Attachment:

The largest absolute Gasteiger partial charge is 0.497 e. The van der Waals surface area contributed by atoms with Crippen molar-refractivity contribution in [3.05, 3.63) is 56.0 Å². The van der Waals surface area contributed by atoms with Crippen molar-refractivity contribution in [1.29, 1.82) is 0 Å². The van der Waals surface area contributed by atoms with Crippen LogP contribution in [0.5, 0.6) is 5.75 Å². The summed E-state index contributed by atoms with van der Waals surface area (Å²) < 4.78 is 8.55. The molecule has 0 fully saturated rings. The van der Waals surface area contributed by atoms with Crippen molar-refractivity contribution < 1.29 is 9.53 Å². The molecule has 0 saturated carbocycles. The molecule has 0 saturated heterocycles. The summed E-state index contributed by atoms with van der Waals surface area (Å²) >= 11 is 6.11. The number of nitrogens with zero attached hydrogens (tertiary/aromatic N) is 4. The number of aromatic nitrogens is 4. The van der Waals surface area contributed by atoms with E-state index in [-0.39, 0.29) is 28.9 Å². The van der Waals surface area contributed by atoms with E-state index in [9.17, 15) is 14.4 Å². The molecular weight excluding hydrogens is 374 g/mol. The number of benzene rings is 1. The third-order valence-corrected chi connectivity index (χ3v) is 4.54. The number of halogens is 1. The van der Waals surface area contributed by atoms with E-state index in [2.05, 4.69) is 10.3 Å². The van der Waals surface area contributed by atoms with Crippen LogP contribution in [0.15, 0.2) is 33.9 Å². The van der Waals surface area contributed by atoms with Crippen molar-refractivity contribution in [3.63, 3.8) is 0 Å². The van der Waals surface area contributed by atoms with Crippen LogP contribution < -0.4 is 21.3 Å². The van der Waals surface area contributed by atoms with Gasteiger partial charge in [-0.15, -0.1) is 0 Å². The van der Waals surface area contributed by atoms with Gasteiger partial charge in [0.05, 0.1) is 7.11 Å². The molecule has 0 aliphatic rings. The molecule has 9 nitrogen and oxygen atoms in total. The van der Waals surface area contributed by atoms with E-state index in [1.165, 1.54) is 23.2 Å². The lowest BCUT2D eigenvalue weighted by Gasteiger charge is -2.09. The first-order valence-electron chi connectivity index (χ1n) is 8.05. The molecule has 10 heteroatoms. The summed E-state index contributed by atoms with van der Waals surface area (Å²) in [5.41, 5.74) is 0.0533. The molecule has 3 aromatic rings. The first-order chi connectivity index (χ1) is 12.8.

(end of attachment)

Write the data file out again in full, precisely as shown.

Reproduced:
The largest absolute Gasteiger partial charge is 0.497 e. The van der Waals surface area contributed by atoms with Crippen molar-refractivity contribution in [3.05, 3.63) is 56.0 Å². The van der Waals surface area contributed by atoms with Crippen molar-refractivity contribution in [1.29, 1.82) is 0 Å². The van der Waals surface area contributed by atoms with Crippen LogP contribution in [0.5, 0.6) is 5.75 Å². The summed E-state index contributed by atoms with van der Waals surface area (Å²) < 4.78 is 8.55. The molecule has 0 fully saturated rings. The van der Waals surface area contributed by atoms with Crippen molar-refractivity contribution < 1.29 is 9.53 Å². The molecule has 0 saturated carbocycles. The molecule has 0 saturated heterocycles. The summed E-state index contributed by atoms with van der Waals surface area (Å²) >= 11 is 6.11. The number of nitrogens with zero attached hydrogens (tertiary/aromatic N) is 4. The number of aromatic nitrogens is 4. The van der Waals surface area contributed by atoms with E-state index in [-0.39, 0.29) is 28.9 Å². The van der Waals surface area contributed by atoms with E-state index in [9.17, 15) is 14.4 Å². The molecular weight excluding hydrogens is 374 g/mol. The number of benzene rings is 1. The third-order valence-corrected chi connectivity index (χ3v) is 4.54. The number of halogens is 1. The van der Waals surface area contributed by atoms with E-state index in [2.05, 4.69) is 10.3 Å². The van der Waals surface area contributed by atoms with Crippen LogP contribution in [0.15, 0.2) is 33.9 Å². The van der Waals surface area contributed by atoms with Crippen molar-refractivity contribution in [3.63, 3.8) is 0 Å². The van der Waals surface area contributed by atoms with Crippen LogP contribution < -0.4 is 21.3 Å². The van der Waals surface area contributed by atoms with Gasteiger partial charge in [-0.15, -0.1) is 0 Å². The van der Waals surface area contributed by atoms with Gasteiger partial charge in [0.05, 0.1) is 7.11 Å². The molecule has 0 aliphatic rings. The molecule has 9 nitrogen and oxygen atoms in total. The van der Waals surface area contributed by atoms with E-state index in [1.165, 1.54) is 23.2 Å². The lowest BCUT2D eigenvalue weighted by Gasteiger charge is -2.09. The first-order valence-electron chi connectivity index (χ1n) is 8.05. The molecule has 10 heteroatoms. The summed E-state index contributed by atoms with van der Waals surface area (Å²) in [5.41, 5.74) is 0.0533. The molecule has 3 aromatic rings. The first-order chi connectivity index (χ1) is 12.8.